A lawyer from London who suffered a near-fatal reaction to a chemical in her hair dye is calling on the public to demand that it is banned.
According to the Brent and Kilburn Times, Wembley-based Marina Williamson was “hours away from death” after being hospitalised with breathing difficulties, angry skin hives and a racing heartbeat when she suffered an extreme reaction to a chemical called para-phenylenediamine (PPD), a component in her L’Oréal Garnier Nutrisse home hair dye, and indeed in many other permanent hair-dyes sold in Britain.
She told the newspaper that she had launched the petition to get this “extremely dangerous chemical outlawed” and that she hoped to gather 100,000 signatures to take to Parliament.
The Daily Mail also picked up the story and quoted Ms Williamson, pictured, as saying: “My heart was racing, I could feel my pulse in my neck, my arms and hands. I honestly thought I was dying. The doctor said if I’d waited a moment longer I probably would have had a heart attack.”
Currently a PPD limit of 6 per cent of the total hair dye content is allowed in the UK, but the chemical has been banned completely in Germany, France and Sweden.
Worryingly, the lawyer says that she performed a 24-hour patch test, as recommended to ensure that users are compatible with the product. “It was fine, so I used it on the Friday afternoon because I was going out that evening,” she recalls. By Monday, she says she developed hives and her ears were “bright red and weeping” - as shown in these photos - and it became evident that she was in the midst of a severe allergic reaction believed to have been caused by the hair dye chemical.
PPD is a widely-used component in permanent hair dyes, especially dark ones, and - despite some controversy - its use continues because extreme allergic reactions are not thought to be common.
Ms Williamson, however, thinks the public should be better informed, and that the warnings on the packaging should be in bold red writing. “I’ve heard from so many women who’ve had bad reactions to hair dye," she told the Mail. "It’s bigger than we think.”
Indeed, this is not the first time this type of claim has been made. Another solicitor, Greg Almond, called for PPD to be banned and also started a petition against the chemical's use in the beauty industry in 2011. He had represented several clients who experienced adverse side effects from PPD in home hair dye kits, one of whom was reportedly paid 'several thousand pounds' by a 'major cosmetics firm' in an out-of-court settlement.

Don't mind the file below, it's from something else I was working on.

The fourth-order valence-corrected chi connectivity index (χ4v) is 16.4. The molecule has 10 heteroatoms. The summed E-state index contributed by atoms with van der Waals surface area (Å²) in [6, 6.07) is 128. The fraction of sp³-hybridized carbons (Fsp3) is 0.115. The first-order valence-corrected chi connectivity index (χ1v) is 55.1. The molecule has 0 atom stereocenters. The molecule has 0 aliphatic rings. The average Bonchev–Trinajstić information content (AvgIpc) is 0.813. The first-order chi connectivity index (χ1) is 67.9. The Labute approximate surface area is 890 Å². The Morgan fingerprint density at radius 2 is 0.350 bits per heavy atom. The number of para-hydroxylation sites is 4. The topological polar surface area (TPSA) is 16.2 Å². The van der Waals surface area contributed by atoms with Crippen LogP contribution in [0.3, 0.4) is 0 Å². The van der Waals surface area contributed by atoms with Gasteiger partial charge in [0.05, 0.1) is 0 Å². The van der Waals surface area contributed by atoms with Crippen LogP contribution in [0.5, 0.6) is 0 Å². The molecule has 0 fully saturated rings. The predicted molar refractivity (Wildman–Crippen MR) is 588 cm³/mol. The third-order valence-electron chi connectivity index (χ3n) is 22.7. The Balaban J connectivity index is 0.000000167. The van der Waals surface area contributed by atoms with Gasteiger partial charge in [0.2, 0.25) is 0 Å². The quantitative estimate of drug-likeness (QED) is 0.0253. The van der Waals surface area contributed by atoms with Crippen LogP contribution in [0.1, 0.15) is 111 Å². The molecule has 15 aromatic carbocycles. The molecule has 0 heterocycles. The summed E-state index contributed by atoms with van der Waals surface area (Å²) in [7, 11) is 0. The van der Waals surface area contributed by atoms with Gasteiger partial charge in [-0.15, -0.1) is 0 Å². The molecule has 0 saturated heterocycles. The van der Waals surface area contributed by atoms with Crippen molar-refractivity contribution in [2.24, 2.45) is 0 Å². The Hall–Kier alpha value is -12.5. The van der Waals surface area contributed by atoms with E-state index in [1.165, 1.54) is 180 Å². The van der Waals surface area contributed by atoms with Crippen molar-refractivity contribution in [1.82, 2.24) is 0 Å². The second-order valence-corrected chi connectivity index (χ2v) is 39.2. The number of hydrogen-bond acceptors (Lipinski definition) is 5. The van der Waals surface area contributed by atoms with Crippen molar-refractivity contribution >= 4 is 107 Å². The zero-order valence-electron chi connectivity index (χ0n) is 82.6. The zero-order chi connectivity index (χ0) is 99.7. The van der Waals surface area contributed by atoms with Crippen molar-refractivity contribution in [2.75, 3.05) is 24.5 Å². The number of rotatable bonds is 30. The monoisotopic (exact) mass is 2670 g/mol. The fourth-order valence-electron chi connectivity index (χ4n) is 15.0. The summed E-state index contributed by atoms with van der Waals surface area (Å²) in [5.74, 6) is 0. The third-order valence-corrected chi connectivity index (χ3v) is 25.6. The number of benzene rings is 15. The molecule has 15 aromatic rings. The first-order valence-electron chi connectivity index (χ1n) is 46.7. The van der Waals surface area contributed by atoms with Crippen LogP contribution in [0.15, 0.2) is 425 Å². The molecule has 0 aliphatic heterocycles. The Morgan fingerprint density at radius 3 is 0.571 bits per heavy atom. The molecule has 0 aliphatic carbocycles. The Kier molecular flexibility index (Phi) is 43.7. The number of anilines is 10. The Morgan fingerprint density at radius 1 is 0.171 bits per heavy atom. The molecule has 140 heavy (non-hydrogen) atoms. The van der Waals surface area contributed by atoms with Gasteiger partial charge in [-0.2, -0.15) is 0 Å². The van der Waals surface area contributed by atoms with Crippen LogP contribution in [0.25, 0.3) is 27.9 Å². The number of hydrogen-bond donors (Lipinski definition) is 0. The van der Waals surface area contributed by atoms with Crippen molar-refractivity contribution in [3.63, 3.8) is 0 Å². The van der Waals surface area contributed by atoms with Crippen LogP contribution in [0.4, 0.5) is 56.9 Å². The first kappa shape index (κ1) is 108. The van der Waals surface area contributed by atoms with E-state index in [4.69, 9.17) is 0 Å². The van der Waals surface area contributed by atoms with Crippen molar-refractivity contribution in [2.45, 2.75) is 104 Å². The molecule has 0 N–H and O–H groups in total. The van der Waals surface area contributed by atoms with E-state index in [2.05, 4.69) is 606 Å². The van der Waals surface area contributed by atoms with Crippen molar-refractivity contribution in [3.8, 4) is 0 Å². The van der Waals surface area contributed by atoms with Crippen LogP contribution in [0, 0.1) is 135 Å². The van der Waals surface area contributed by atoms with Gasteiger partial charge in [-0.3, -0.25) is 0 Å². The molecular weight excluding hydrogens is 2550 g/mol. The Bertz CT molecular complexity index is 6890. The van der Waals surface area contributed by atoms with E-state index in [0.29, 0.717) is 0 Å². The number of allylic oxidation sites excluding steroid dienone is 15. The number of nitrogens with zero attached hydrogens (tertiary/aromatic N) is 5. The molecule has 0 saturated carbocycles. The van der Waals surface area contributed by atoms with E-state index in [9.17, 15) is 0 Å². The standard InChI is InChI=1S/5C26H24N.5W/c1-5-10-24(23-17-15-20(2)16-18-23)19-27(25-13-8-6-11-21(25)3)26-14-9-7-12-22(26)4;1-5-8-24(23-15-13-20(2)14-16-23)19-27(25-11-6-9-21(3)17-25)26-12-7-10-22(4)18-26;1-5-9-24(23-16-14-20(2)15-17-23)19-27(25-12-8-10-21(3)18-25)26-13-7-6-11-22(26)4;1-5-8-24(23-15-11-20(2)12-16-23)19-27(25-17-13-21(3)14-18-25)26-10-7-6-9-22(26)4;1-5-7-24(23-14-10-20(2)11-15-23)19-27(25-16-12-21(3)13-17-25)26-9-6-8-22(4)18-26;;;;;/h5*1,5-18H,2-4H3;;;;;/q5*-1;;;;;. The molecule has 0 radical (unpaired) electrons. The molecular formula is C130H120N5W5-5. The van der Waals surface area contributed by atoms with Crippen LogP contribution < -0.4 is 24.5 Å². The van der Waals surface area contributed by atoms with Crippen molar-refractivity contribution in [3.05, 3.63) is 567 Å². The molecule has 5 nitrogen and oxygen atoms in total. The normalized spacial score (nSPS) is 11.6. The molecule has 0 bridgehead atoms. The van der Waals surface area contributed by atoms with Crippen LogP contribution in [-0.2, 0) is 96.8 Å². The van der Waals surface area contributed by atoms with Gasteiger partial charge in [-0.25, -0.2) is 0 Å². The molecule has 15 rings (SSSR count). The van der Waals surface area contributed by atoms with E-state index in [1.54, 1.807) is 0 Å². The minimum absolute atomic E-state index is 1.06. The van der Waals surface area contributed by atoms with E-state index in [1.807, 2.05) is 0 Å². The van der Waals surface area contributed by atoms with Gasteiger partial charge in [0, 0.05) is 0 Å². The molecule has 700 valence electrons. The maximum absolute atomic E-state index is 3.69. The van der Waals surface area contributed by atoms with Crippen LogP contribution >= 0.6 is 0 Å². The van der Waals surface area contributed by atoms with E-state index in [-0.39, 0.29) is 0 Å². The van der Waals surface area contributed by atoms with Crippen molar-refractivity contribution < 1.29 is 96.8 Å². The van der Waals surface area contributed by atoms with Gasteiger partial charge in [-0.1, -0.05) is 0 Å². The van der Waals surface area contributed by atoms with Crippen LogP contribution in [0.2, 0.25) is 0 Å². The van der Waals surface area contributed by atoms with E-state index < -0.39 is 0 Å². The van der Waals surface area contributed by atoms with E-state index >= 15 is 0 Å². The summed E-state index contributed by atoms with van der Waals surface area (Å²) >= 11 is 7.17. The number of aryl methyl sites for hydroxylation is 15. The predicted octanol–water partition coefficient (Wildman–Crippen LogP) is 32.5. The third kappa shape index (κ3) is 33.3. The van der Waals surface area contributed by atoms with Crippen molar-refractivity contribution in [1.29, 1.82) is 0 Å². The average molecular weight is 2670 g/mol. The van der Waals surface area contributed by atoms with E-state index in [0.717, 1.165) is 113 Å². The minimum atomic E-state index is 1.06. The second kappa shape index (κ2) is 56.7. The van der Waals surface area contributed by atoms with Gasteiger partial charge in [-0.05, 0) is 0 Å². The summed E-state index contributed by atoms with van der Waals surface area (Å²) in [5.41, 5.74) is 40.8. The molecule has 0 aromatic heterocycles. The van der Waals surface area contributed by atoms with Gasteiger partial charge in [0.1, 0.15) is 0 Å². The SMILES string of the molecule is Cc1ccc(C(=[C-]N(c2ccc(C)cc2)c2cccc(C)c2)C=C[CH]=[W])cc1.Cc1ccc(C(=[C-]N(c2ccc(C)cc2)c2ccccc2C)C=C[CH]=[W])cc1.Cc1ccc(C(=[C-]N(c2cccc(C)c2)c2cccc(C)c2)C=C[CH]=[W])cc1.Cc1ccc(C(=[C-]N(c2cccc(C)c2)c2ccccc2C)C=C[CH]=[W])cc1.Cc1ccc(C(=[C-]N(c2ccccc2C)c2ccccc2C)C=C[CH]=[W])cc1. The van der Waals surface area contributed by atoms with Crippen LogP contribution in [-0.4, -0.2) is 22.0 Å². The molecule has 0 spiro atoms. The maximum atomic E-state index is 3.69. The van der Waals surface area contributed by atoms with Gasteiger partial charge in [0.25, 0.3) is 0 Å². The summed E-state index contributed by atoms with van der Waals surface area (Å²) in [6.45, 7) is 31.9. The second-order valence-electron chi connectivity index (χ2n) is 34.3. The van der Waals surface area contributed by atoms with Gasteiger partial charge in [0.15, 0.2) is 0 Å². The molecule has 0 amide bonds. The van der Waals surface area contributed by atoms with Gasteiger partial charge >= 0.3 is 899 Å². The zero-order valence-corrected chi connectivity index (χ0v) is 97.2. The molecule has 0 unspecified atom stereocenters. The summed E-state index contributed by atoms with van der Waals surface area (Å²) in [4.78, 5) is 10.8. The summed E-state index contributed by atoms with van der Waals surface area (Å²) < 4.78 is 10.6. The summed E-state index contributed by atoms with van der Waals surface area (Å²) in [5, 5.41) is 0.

The Guardian reported at the time how Almond stepped up his campaign following the death of 17 year old Tabatha McCourt just 20 minutes after allegedly colouring her hair with a PPD-containing dye, but the government did not implement any restrictions as a result.
A spokeswoman for L’Oréal told the Brent and Kilburn Times: “Allergic reactions to hair colourants are extremely rare.” The spokeswoman also said that the allergy alert test must be completed before each colour application, even if you have previously used the same hair colourant or that of any other brand. “If you have ever experienced any reaction after colouring your hair or any reaction after temporary tattooing with black henna you should not proceed,” she concluded.
Hair dyes and hair health are uncomfortable bedfellows and in many ways almost mutually exclusive, yet home hair colouring is on the rise. Even removing extreme reactions such as Ms Williamson’s from the equation, the fact remains that changing the colour of your hair can cause damage and even hair loss.
Severe responses like Ms Williamson's can result in diffuse thinning of the hair from all over the scalp due to a hair loss condition called allergic Telogen Effluvium. This may last up to 12 months and can be treated although the hair should generally grow back naturally.
Although it would be alarmist to suggest that changing your hair colour will likely lead to immediate hair loss in cases where there is no allergic reaction, over-dyeing with colourants or bleach can dry the hair to a damaging extent.
Care should always be taken with both the product and technique to ensure that stress to the hair, follicle and scalp is minimised. Among the problems dyes can cause are skin irritation and weakened dry hair with a general lack of vitality. Harsh treatment can leave it brittle and prone to hair breakage - where the hair snaps along the shaft - which gives the appearance of thinning - something the many women experiencing female pattern hair loss or other hair loss conditions would undoubtedly be keen to avoid.
Importantly, repeated use over many years is likely to be the biggest problem: hair care experts generally agree that the occasional colouring treatment is unlikely to be harmful, particularly if using natural dyes.
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